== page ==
Because of the ambiguity of the situation, all these people are scared and worried. All the news that was coming in the media that the lockdown would continue for a long time, also frightened them.

It disturbed them mentally, and it is but natural that they became restless.

Were you taking care of your workers? 

Yes, on humanitarian grounds.

Though the industry got economically crippled, we tried our best to give all the support for the sustenance of our migrant workers. The industry ensured that.

Later on, the political parties tried to incite the workers saying they would bear the cost of their transport, etc. That was the reason why they wanted to go back home.

How much time do you think will it take for Tirupur to go back to what it was earlier?

Like I said earlier, the cost of the dead inventory itself is Rs 9,000 crore. This issue has to be resolved amicably among the suppliers, buyers, sellers, etc. This comes under tangible loss.

There is also a non-tangible loss because of the closedown and fear factor, and this is going to be huge.

This non-tangible loss will damage the industry badly.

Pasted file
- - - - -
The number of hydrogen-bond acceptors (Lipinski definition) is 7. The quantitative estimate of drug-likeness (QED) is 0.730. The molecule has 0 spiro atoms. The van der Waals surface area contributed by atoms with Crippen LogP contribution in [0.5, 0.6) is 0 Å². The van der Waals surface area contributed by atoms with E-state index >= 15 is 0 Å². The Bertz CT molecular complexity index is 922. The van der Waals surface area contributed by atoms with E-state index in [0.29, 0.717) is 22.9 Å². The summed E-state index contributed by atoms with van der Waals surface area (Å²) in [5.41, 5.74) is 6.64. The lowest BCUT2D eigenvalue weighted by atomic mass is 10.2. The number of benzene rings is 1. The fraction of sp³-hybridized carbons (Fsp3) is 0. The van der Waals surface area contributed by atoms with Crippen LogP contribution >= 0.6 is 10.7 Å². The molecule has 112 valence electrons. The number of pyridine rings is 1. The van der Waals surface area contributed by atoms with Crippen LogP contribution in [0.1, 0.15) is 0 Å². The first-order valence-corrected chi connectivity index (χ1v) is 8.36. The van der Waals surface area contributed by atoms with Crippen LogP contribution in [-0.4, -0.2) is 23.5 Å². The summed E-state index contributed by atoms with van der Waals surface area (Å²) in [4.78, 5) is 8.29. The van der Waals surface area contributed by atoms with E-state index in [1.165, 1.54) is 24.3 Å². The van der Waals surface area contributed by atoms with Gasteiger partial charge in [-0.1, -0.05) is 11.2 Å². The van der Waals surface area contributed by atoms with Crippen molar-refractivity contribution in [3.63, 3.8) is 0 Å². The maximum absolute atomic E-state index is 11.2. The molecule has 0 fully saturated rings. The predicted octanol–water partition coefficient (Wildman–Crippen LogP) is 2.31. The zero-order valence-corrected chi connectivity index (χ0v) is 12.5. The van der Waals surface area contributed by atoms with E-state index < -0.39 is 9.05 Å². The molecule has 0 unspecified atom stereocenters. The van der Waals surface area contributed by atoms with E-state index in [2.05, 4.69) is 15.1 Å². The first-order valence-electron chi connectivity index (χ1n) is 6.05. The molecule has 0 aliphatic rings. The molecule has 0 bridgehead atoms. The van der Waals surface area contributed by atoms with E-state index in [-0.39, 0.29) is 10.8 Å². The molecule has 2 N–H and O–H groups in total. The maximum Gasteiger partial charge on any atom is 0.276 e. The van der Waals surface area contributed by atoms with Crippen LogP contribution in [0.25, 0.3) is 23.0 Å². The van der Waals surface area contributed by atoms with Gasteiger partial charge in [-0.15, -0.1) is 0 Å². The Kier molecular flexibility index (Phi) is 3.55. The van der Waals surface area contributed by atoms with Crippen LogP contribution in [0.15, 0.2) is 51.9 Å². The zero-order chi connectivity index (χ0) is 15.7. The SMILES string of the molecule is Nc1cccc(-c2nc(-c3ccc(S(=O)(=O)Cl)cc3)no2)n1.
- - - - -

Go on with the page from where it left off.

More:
Fear psychosis has gripped the entire world. Nobody is going to enter shops freely in the next five-six months.

Secondly, the priority has changed. Now that they have seen the bottom of the economy, people will prefer to save for tomorrow.

Shopping for clothing will not be their priority.

In the normal times I may have an order for one lakh garments, but now, I may get an order for only 20,000 pieces!

So, it will take a minimum of one-two years for the garment industry to come to normalcy.

Once Tirupur was one of the major textile exporters to the world. It is said that of late, Tirupur has lost to Bangladesh, Vietnam, China, etc. Is it because of cheap labour that you lost out to these countries?

India was always second to China in the global market. That was till 2004, when we had the quota regime wherein the quota was fixed by the importing countries based on the size of the country and the population.

That was how China got the biggest quota, and next was India.

After 2005, the global market opened up, and now everybody has a free run. In the no-quota, no-restriction regime also, China tops the world.

India has been pushed to the sixth position now. We have been overtaken by Bangladesh, Vietnam, Cambodia and Sri Lanka.

I would say Bangladesh is the winner in the game. Vietnam and Cambodia also. It is not because of cheap labour alone but because of the kind of policy support they receive.

Bangladesh comes under the underdeveloped nation category. Because of that, goods going from there can be imported in the European market on 0% duty.

On the other hand, we have to pay 9.6% import duty in the EU. So, there is an almost 10% difference in the tax structure itself.

The Bangladesh government supports the garment industry a lot because 83% of exports from Bangladesh comprises of garments only. So, the government gives a lot of importance to the industry.